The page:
Things I would rather do than spend another weekend in a Chevrolet Aveo:
1) Staple my face to the side of a fast-moving train.
2) Watch golf.
3) Perform a rectal examination on an enraged, territorial chimpanzee.
I could go on. The Aveo really is that bad. No, not bad exactly. Bad would be OK. You could come in on Monday morning and have a laugh about how dashed funny it was when the steering rack worked itself loose at 80mph, and that the only frequency the radio picked up was the mental workings of The Stig (bleeps and the faint noise of pigeons cooing, since you ask). The Aveo is worse than bad. It’s nothingy.
By way of proof, just look at its nose. No, it’s not as ha-ha-amusingly ugly as a Subaru Tribeca. But look at the Chevy badge, wedged between the two halves of the grille. Why the hell did that end up there? You can just imagine the Chevrolet designers in their final meeting, slamming their sketch-books shut with a contented thud, and one of them piping up, “Er, guys... bad news. We forgot to put the badge on.”
Looks, of course, are subjective. You might love it. You might. But, at some point, you’d have to get in the Aveo and actually drive it. And then you’d be sad. It’s just – and here’s that word again – nothingy. Lifeless and corpulent, like a comatose publican.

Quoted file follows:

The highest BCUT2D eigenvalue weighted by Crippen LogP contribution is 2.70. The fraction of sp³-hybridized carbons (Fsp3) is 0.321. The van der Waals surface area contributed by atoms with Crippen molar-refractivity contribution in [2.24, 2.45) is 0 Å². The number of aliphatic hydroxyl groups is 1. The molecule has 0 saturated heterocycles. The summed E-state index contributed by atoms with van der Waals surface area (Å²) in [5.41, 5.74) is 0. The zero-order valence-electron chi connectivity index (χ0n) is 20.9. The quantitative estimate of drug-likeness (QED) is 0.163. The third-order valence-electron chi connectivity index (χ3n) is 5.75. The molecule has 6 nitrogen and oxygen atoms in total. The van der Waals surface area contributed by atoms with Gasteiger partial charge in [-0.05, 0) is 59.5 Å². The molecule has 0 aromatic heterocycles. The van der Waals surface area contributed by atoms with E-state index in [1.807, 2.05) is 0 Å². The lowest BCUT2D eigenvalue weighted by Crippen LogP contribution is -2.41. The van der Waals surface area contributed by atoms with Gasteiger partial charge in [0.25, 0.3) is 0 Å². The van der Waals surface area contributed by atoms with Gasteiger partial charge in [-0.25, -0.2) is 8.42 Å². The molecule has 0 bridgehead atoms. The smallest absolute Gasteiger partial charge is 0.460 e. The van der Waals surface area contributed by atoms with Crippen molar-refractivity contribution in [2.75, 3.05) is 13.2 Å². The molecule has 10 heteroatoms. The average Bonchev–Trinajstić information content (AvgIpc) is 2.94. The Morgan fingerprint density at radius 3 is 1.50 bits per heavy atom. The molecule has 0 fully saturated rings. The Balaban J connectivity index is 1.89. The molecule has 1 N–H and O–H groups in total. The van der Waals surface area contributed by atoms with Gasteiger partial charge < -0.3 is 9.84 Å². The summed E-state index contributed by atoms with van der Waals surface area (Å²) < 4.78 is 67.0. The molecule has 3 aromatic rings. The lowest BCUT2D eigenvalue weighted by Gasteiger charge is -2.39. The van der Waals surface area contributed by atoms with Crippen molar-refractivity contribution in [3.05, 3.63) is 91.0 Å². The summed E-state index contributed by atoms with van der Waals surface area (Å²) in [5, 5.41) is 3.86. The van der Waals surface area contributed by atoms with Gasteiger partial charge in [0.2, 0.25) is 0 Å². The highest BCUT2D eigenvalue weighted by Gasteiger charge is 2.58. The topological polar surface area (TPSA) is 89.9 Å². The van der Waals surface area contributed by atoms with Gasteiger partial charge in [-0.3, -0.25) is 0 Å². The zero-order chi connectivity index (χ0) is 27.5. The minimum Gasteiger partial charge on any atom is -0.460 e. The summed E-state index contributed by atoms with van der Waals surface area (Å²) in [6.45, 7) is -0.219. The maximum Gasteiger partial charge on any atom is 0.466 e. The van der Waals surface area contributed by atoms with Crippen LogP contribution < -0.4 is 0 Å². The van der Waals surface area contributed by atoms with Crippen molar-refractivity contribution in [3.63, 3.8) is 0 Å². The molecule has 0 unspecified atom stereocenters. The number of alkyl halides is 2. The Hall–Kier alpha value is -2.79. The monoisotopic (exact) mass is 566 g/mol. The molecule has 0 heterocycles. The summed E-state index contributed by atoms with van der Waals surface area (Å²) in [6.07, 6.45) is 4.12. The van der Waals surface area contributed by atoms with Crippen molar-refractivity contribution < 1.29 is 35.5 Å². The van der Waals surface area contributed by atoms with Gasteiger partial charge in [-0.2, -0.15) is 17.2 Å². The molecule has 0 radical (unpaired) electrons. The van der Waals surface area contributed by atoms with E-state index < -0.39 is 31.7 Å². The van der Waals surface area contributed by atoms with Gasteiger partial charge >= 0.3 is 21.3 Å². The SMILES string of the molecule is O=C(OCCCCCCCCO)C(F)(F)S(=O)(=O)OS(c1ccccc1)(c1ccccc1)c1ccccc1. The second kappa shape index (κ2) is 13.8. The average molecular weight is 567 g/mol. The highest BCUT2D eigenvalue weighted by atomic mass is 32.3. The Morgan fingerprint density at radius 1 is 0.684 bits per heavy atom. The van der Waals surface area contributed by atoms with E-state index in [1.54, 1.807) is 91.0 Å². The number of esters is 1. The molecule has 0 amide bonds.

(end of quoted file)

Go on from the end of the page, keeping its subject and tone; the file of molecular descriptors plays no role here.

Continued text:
I drove the 1.4-litre petrol, the performance engine in the line-up. There’s a 1.2-litre petrol too. I assume it comes with a CD of ‘Best Mournful Weeping Sounds of the 90s’. The 1.4 will hit 60mph in 12 seconds. It feels like longer. The steering is lifeless, the engine sounds crude and thrashy, and the brakes are vague. At one point, the engine stuck at about 3,000rpm, refusing to return to idle. I quite liked that.
The Aveo might have a place as a road safety measure. You end up driving slowly, just because it’s too depressing to try to push on. That said, I spent the weekend hoping someone would crash into me – not hard, you understand, no death or breaking of bones or anything, just a nice satisfying thud – because it would liven up the tedium. They didn’t.
OK, the Aveo may be rubbish, but at least it’s cheap, eh? No. No it isn’t. Our test model weighed in at £9,545. Yes, you get trinketry like heated mirrors and steering-wheel-mounted controls, but you could buy a Mazda2 for that money. Or, if you hang on a month of two, a new Fiesta. Or a new Jazz. Or, if you can’t wait that long,just walk. You’ll be happier.